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Monday, 5 March, 2001, 17:52 GMT
Foot-and-mouth factfile
AP/Oxford University
A computerised image of the foot-and-mouth virus (Oxford University)
What is foot-and-mouth disease?
It is a highly infectious viral disease that may even be transmitted through dust particles in the air and can prove fatal in pigs, cattle sheep and goats. Infected animals' hooves and mouths become blistered causing lameness, increased salivation and loss of appetite. They rapidly lose weight and produce less milk.

Can animals recover from it?
Foot-and-mouth kills a small percentage of affected animals - mostly the old and young. Most animals could recover from the virus although it might leave them weak and lame.

There is a vaccine available which is rarely used in the European Union, but widely used in some other parts of the world.

If a vaccine is available - why don't we use it?
Vaccination is ruled out mainly for commercial reasons. Vets say vaccinated animals, although free of symptoms, can carry the virus and pass it on to other animals. As a result countries considered free of the disease refuse to import vaccinated livestock.

If the UK decided on vaccination instead of slaughter it would be unable to export livestock to key markets in Europe and the USA.

Vets in the UK believe the best way of stopping the spread of foot-and-mouth is to destroy any affected herd, incinerate the carcasses and isolate all affected farms inside a five-mile radius exclusion zone.

Another argument against vaccination is that blood tests to distinguish animals which have received vaccines from animals which have contracted the disease are not recognised internationally.

There are seven main types of the foot-and-mouth virus and several subtypes of each. The UK virus is "sub-type O".

Vaccination might be considered in some parts of the EU if other measures fail to control the epidemic.

The EU currently has three centres where there are emergency stocks of antigens that could be used to make vaccines against foot-and-mouth disease: Pirbright in the UK, Lyon in France, and Brescia in Italy.

Before 2001, when was the last epidemic in the UK?
The most recent outbreak in Britain was in 1981 on the Isle of Wight - when 200 cattle and 369 pigs were destroyed. But the last major epidemic was in 1967 and ended in the slaughter of 442,000 animals after more than 2,364 outbreaks were detected.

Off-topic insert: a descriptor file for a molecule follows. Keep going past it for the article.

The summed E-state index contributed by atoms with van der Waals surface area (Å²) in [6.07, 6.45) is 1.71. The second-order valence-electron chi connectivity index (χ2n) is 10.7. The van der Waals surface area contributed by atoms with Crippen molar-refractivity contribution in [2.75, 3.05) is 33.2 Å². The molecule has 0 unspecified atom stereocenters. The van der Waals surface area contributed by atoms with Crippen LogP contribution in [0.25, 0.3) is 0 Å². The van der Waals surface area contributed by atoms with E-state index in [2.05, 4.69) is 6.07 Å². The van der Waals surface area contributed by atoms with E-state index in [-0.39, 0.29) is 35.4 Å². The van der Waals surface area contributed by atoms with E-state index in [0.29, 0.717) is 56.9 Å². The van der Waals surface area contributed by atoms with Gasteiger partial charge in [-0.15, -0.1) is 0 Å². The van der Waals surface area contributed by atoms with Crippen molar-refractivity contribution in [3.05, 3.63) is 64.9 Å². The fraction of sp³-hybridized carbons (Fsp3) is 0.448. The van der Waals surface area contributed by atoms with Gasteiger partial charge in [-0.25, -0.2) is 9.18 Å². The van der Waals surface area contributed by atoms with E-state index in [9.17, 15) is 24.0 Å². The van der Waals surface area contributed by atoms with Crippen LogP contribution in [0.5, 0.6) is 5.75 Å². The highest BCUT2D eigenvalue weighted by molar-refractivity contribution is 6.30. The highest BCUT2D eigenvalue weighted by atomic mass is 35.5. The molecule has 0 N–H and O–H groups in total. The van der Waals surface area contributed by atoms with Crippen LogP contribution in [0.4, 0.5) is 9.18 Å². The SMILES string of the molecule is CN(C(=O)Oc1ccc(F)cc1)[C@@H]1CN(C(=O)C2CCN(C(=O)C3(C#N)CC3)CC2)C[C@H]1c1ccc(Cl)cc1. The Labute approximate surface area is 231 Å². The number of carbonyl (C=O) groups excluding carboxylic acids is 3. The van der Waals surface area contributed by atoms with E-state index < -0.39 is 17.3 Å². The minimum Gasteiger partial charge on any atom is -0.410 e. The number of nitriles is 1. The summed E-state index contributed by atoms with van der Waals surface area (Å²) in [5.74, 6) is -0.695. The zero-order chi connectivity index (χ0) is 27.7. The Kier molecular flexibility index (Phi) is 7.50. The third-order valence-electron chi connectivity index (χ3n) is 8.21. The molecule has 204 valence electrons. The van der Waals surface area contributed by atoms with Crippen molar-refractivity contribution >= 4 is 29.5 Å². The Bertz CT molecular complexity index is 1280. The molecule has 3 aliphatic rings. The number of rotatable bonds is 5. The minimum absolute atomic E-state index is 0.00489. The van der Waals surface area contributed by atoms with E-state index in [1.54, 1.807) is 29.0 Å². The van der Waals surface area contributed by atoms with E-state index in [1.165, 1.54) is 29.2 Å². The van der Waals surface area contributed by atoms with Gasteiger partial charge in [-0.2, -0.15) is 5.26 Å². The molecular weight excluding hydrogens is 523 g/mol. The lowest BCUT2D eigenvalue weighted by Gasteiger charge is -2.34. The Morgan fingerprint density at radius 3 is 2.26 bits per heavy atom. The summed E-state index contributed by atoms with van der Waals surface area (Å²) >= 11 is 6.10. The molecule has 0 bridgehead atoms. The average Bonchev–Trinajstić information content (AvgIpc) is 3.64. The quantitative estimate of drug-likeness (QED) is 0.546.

It cost the country an estimated 150m in slaughter costs and lost sales in 1967 and 1968. A total of 27m was paid out to farmers in compensation.

Farms had to be scrubbed with disinfectant twice a day and animals were not allowed on to the land for at least six months after the slaughter. The worst outbreaks were in Wales, Cheshire, Shropshire.

Are humans in danger?
No. Doctors say there is no risk to human health. During the 1967 epidemic one human was diagnosed as having caught the disease and one child was suspected of having it. The disease should not be confused with the similarly named, but completely different condition called hand, foot and mouth disease, which can infect and cause illness, particularly in children.

What other countries have it?
Foot-and-mouth disease is endemic in many parts of the world, including Africa, the Middle East, Asia and South America. It was thought to have been virtually eradicated in Europe. Until now the most recent outbreak was in Greece last year. North and central America, the Pacific nations and the Caribbean are free of the virus.

If it is so dangerous, why are some animals being moved around the country?
A limited number of unaffected livestock are now being moved to abattoirs under strictly controlled conditions. Temporary movement licences have been granted the by the Ministry of Agriculture to a number of farmers in the hope that the move will help ease meat shortages and aid an industry on the brink of bankruptcy.

The government's chief veterinary officer Jim Scudamore said relaxing the ban would not spread the disease as all the animals would come from uninfected areas and would be examined before they were transported and again at the abattoir.

Agriculture minister Nick Brown also said there was little risk that the disease would spread as a result of the relaxation - although he also said: "I'm very conscious that in 1967, in that outbreak they believed they had it under control, relaxed controls and then it broke out again."



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